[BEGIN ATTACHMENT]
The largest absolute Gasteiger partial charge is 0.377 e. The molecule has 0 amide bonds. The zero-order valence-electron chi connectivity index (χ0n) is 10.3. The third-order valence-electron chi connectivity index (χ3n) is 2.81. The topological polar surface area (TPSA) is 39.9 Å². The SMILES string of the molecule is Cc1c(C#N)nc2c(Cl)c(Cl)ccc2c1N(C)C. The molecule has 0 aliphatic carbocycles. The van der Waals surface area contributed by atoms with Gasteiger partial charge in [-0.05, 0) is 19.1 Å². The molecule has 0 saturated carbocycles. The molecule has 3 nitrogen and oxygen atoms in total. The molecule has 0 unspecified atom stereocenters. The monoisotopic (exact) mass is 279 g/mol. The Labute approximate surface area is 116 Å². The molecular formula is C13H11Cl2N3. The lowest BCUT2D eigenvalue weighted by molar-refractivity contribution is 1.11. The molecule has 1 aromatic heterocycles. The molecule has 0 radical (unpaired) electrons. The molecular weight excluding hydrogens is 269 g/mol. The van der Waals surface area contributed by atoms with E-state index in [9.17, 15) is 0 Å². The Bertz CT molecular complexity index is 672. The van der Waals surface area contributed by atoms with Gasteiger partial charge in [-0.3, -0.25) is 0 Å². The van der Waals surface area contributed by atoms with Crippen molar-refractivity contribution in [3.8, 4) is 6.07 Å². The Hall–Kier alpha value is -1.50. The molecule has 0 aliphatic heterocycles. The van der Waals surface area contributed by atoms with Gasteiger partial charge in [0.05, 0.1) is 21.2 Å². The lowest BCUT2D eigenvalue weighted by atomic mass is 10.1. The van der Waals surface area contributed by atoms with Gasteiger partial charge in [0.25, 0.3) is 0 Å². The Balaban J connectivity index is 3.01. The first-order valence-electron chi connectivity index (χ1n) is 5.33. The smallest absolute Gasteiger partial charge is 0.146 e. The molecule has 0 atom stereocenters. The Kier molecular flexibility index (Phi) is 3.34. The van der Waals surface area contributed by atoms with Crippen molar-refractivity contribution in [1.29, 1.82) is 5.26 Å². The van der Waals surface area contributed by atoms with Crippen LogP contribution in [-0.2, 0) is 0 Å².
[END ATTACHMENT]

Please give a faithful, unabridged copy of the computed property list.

The largest absolute Gasteiger partial charge is 0.377 e. The molecule has 0 amide bonds. The zero-order valence-electron chi connectivity index (χ0n) is 10.3. The third-order valence-electron chi connectivity index (χ3n) is 2.81. The topological polar surface area (TPSA) is 39.9 Å². The SMILES string of the molecule is Cc1c(C#N)nc2c(Cl)c(Cl)ccc2c1N(C)C. The molecule has 0 aliphatic carbocycles. The van der Waals surface area contributed by atoms with Gasteiger partial charge in [-0.05, 0) is 19.1 Å². The molecule has 0 saturated carbocycles. The molecule has 3 nitrogen and oxygen atoms in total. The molecule has 0 unspecified atom stereocenters. The monoisotopic (exact) mass is 279 g/mol. The Labute approximate surface area is 116 Å². The molecular formula is C13H11Cl2N3. The lowest BCUT2D eigenvalue weighted by molar-refractivity contribution is 1.11. The molecule has 1 aromatic heterocycles. The molecule has 0 radical (unpaired) electrons. The molecular weight excluding hydrogens is 269 g/mol. The van der Waals surface area contributed by atoms with E-state index in [9.17, 15) is 0 Å². The Bertz CT molecular complexity index is 672. The van der Waals surface area contributed by atoms with Gasteiger partial charge in [-0.3, -0.25) is 0 Å². The van der Waals surface area contributed by atoms with Crippen molar-refractivity contribution in [3.8, 4) is 6.07 Å². The Hall–Kier alpha value is -1.50. The molecule has 0 aliphatic heterocycles. The van der Waals surface area contributed by atoms with Gasteiger partial charge in [0.05, 0.1) is 21.2 Å². The lowest BCUT2D eigenvalue weighted by atomic mass is 10.1. The van der Waals surface area contributed by atoms with Gasteiger partial charge in [0.25, 0.3) is 0 Å². The Balaban J connectivity index is 3.01. The first-order valence-electron chi connectivity index (χ1n) is 5.33. The smallest absolute Gasteiger partial charge is 0.146 e. The molecule has 0 atom stereocenters. The Kier molecular flexibility index (Phi) is 3.34. The van der Waals surface area contributed by atoms with Crippen molar-refractivity contribution in [1.29, 1.82) is 5.26 Å². The van der Waals surface area contributed by atoms with Crippen LogP contribution in [-0.2, 0) is 0 Å².